A day later, next Wednesday, Rowell will follow up by announcing the rest of the side to face Italy at Twickenham on 23 November.
The betting is that the leadership will stay in London, with Harlequins' Jason Leonard and Wasps' Lawrence Dallaglio the joint favourites.
Rowell's announcement is overdue in rugby terms but he has kept the name of the new man under wraps for a month after declaring at an early England training session: "The selectors have made their choice, but neither the player nor the Rugby Union committee know who it is.
"I want to make it public only when the dispute at the top is settled. I don't want the player put in an invidious position of being asked his opinion on the politics."
Back in late September, it looked as though the row between the Rugby Football Union and English Professional Rugby Union Clubs was close to being settled. Now that it rumbles endlessly on, Rowell has no option but to reveal his man.
The leader will be under orders to concentrate on the rugby, but Leonard, Dallaglio and the other candidates are all too sharp to be indiscreet. Even so, the newcomer will have a mere 18 days to grow into the job. If it is Dallaglio, he will have no need brush up on his Italian for his debut as he is bilingual from his Italian father.
Dallaglio has been in the squad for less than a year, while Leonard has missed only one Test since 1990.
It is a case of experience opposed to youthful dynamism, with the names of Tim Rodber, Ben Clarke and Phil de Glanville having been floated when it was clear that Carling's long reign was ending. But neither Rodber nor De Glanville was first choice last March and Clarke is playing in League Two.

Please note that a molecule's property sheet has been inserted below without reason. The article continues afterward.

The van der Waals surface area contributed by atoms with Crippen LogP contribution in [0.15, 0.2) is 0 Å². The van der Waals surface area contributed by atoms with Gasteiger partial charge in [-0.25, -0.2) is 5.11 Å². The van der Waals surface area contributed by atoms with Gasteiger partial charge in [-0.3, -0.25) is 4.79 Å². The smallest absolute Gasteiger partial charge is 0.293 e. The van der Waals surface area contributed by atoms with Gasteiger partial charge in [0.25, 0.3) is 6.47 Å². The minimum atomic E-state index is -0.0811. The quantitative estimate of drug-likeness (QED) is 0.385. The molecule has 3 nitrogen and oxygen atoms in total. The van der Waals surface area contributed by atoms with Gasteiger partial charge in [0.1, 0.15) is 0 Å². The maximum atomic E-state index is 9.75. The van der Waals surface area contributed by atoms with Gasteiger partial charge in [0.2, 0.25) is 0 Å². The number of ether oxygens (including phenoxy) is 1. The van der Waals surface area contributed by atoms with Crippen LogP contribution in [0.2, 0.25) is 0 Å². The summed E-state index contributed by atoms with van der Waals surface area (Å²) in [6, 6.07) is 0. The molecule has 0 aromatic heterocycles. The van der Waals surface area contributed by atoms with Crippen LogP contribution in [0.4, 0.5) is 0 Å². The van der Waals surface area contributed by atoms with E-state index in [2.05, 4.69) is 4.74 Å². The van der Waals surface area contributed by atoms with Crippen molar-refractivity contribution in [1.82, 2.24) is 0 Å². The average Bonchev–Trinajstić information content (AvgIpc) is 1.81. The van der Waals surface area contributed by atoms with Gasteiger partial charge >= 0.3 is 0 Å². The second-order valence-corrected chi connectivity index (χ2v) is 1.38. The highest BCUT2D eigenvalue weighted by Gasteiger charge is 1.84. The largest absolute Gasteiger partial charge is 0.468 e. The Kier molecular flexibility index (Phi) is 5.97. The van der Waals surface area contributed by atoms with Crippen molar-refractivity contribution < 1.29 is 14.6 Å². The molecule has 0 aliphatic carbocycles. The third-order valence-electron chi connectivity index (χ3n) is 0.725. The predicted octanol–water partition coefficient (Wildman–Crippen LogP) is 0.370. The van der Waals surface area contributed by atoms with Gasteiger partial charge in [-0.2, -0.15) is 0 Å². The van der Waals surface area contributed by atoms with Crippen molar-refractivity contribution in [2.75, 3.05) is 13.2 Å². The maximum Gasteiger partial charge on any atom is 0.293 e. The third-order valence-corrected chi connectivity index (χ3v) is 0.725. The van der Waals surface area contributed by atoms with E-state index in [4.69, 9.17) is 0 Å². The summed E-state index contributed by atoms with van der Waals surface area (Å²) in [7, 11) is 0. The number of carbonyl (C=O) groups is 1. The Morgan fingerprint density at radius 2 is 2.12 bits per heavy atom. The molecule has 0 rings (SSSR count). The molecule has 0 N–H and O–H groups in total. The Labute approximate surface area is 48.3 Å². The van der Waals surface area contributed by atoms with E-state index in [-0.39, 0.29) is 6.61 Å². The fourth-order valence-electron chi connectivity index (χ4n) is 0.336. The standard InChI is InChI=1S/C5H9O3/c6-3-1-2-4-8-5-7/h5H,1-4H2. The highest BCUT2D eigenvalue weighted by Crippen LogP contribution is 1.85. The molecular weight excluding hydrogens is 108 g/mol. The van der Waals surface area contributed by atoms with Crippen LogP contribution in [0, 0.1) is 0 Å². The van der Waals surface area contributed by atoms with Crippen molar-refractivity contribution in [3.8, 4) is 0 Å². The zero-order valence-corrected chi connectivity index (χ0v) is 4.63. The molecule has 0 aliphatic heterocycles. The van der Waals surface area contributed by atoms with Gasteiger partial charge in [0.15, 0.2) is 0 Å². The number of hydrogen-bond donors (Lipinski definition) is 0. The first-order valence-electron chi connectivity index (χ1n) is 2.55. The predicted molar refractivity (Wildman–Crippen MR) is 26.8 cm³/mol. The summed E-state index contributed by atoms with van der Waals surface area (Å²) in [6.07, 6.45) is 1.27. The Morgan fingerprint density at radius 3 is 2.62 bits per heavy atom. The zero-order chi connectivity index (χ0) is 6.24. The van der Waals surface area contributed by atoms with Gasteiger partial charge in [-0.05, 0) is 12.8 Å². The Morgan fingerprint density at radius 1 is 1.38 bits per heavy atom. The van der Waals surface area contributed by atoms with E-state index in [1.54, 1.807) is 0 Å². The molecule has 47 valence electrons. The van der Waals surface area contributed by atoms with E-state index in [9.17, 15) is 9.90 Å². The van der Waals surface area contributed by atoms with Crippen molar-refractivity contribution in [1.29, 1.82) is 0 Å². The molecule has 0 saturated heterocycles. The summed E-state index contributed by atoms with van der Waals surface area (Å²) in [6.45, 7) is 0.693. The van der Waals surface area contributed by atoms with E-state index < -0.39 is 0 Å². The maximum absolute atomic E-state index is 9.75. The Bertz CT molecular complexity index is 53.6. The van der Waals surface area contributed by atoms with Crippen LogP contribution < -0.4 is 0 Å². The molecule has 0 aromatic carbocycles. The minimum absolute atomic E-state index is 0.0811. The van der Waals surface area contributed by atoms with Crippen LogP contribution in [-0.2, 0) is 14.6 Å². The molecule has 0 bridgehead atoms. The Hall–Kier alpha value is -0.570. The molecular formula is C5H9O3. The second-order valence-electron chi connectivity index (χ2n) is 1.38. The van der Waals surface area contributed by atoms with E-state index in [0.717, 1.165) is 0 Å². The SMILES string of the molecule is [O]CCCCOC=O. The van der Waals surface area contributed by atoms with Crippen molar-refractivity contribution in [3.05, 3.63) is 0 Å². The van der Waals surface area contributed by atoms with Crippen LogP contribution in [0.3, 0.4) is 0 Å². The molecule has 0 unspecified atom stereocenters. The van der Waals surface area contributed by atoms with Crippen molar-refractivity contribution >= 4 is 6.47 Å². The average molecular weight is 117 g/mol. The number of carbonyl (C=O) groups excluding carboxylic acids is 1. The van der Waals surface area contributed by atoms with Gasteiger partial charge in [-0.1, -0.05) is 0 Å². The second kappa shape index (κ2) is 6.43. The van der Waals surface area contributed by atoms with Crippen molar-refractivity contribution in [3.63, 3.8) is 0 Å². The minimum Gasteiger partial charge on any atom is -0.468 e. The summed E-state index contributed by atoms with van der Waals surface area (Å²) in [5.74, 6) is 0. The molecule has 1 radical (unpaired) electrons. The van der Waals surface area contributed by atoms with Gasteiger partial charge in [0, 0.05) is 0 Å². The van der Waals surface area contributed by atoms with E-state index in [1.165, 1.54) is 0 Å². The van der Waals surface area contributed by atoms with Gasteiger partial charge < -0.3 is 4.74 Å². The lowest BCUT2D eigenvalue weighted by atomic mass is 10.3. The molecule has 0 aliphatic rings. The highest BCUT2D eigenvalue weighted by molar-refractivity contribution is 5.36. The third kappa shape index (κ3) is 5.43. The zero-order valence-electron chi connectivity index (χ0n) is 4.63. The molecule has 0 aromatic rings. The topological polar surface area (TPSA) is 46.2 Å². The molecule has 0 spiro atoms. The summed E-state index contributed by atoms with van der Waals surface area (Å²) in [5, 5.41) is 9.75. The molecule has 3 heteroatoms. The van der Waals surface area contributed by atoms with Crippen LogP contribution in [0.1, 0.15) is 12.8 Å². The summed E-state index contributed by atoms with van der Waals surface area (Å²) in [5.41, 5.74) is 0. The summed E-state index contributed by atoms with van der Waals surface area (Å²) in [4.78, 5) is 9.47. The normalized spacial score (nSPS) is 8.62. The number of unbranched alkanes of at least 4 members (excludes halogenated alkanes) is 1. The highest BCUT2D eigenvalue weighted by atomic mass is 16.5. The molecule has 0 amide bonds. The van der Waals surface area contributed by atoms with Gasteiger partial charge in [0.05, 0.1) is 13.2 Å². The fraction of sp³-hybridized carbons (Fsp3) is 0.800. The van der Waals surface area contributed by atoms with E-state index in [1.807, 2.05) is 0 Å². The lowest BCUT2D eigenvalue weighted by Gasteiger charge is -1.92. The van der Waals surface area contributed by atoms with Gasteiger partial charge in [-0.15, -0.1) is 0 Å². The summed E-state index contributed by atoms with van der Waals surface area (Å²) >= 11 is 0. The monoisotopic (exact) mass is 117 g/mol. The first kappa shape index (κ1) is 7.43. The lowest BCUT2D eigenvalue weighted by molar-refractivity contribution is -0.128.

You have to go back to Fiji in 1988 to find a non-London player in charge. Bristol's Richard Harding was then given the job in an injury emergency, won the Test and was never chosen again. Wasps' Rob Andrew twice stood in for Carling.
Carling's successor will have a lot to live up to. Carling who coincidentally made his captaincy debut on 5 November 1988, amassed 44 wins in 59 Tests before retiring as England won the Five Nations' Championship last March.
The staged announcement at Twickenham next week symbolises the growing interest in England rugby. In 1988, Geoff Cooke, then manager, ended the year of five captains by casually announcing that he had appointed his youngest player for the Test against Australia and it took years for Carling to become high profile. The 1996 version will have instant fame and face the outside pressures that go with the job.
As a prelude to the big revelations next week, Rowell will tomorrow deliver another big training squad for next Wednesday's session at Bisham Abbey. It is expected again to number around 45 to comprise the international and A-team squads.Reuse content